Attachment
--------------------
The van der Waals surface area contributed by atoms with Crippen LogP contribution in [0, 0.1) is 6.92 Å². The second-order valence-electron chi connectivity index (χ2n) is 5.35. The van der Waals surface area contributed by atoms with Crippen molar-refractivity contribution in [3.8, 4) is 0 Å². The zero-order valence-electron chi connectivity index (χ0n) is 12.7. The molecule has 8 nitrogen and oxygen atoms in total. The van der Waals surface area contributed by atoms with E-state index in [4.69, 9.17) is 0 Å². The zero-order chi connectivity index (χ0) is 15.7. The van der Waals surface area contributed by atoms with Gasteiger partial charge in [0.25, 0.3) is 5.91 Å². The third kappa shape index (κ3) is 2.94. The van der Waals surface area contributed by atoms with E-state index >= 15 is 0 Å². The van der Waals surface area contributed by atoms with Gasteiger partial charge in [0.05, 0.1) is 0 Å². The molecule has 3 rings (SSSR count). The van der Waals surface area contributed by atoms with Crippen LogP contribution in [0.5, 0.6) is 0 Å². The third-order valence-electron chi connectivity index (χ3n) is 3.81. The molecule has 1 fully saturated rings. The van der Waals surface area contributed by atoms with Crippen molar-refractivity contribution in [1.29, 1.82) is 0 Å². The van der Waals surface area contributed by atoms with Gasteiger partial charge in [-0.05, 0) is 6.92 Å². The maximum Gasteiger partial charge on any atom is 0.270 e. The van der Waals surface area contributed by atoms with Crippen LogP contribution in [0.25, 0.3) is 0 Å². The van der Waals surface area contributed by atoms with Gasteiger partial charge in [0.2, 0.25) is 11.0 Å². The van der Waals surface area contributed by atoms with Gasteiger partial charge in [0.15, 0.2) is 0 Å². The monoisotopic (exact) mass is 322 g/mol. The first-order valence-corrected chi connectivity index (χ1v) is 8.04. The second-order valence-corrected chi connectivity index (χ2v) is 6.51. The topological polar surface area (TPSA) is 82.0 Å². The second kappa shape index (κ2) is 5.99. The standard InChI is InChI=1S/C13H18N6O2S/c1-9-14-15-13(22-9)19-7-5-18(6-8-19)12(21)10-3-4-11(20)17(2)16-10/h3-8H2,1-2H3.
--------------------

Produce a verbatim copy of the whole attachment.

The van der Waals surface area contributed by atoms with Crippen LogP contribution in [0, 0.1) is 6.92 Å². The second-order valence-electron chi connectivity index (χ2n) is 5.35. The van der Waals surface area contributed by atoms with Crippen molar-refractivity contribution in [3.8, 4) is 0 Å². The zero-order valence-electron chi connectivity index (χ0n) is 12.7. The molecule has 8 nitrogen and oxygen atoms in total. The van der Waals surface area contributed by atoms with E-state index in [4.69, 9.17) is 0 Å². The zero-order chi connectivity index (χ0) is 15.7. The van der Waals surface area contributed by atoms with Gasteiger partial charge in [0.25, 0.3) is 5.91 Å². The third kappa shape index (κ3) is 2.94. The van der Waals surface area contributed by atoms with E-state index >= 15 is 0 Å². The van der Waals surface area contributed by atoms with Gasteiger partial charge in [0.05, 0.1) is 0 Å². The molecule has 3 rings (SSSR count). The van der Waals surface area contributed by atoms with Crippen LogP contribution in [0.5, 0.6) is 0 Å². The third-order valence-electron chi connectivity index (χ3n) is 3.81. The molecule has 1 fully saturated rings. The van der Waals surface area contributed by atoms with Crippen molar-refractivity contribution in [1.29, 1.82) is 0 Å². The van der Waals surface area contributed by atoms with Gasteiger partial charge in [-0.05, 0) is 6.92 Å². The maximum Gasteiger partial charge on any atom is 0.270 e. The van der Waals surface area contributed by atoms with Crippen LogP contribution in [0.25, 0.3) is 0 Å². The van der Waals surface area contributed by atoms with Gasteiger partial charge in [0.2, 0.25) is 11.0 Å². The van der Waals surface area contributed by atoms with Gasteiger partial charge in [0.15, 0.2) is 0 Å². The monoisotopic (exact) mass is 322 g/mol. The first-order valence-corrected chi connectivity index (χ1v) is 8.04. The second-order valence-corrected chi connectivity index (χ2v) is 6.51. The topological polar surface area (TPSA) is 82.0 Å². The second kappa shape index (κ2) is 5.99. The standard InChI is InChI=1S/C13H18N6O2S/c1-9-14-15-13(22-9)19-7-5-18(6-8-19)12(21)10-3-4-11(20)17(2)16-10/h3-8H2,1-2H3.